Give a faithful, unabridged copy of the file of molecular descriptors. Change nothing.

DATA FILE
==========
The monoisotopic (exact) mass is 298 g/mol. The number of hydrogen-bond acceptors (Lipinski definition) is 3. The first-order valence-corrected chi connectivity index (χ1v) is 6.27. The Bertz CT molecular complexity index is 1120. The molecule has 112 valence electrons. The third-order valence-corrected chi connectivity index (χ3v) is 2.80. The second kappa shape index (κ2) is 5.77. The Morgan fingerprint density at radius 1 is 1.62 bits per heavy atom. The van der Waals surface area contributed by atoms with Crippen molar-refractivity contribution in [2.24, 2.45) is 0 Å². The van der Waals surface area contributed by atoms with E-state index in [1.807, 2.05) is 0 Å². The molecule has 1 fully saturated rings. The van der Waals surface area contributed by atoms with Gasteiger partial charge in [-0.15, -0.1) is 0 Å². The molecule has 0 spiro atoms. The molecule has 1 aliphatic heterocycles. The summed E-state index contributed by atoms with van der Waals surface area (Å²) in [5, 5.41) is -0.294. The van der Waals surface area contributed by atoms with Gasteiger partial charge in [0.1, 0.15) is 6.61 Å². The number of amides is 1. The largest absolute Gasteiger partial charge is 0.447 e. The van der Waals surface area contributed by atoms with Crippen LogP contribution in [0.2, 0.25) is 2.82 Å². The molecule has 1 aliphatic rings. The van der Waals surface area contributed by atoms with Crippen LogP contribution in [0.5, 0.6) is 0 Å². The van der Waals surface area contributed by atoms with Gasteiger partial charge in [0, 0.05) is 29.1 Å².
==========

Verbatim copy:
The monoisotopic (exact) mass is 298 g/mol. The number of hydrogen-bond acceptors (Lipinski definition) is 3. The first-order valence-corrected chi connectivity index (χ1v) is 6.27. The Bertz CT molecular complexity index is 1120. The molecule has 112 valence electrons. The third-order valence-corrected chi connectivity index (χ3v) is 2.80. The second kappa shape index (κ2) is 5.77. The Morgan fingerprint density at radius 1 is 1.62 bits per heavy atom. The van der Waals surface area contributed by atoms with Crippen molar-refractivity contribution in [2.24, 2.45) is 0 Å². The van der Waals surface area contributed by atoms with E-state index in [1.807, 2.05) is 0 Å². The molecule has 1 fully saturated rings. The van der Waals surface area contributed by atoms with Gasteiger partial charge in [-0.15, -0.1) is 0 Å². The molecule has 0 spiro atoms. The molecule has 1 aliphatic heterocycles. The summed E-state index contributed by atoms with van der Waals surface area (Å²) in [5, 5.41) is -0.294. The van der Waals surface area contributed by atoms with Gasteiger partial charge in [0.1, 0.15) is 6.61 Å². The number of amides is 1. The largest absolute Gasteiger partial charge is 0.447 e. The van der Waals surface area contributed by atoms with Crippen LogP contribution in [0.2, 0.25) is 2.82 Å². The molecule has 1 aliphatic rings. The van der Waals surface area contributed by atoms with Crippen LogP contribution in [0.5, 0.6) is 0 Å². The van der Waals surface area contributed by atoms with Gasteiger partial charge in [0, 0.05) is 29.1 Å².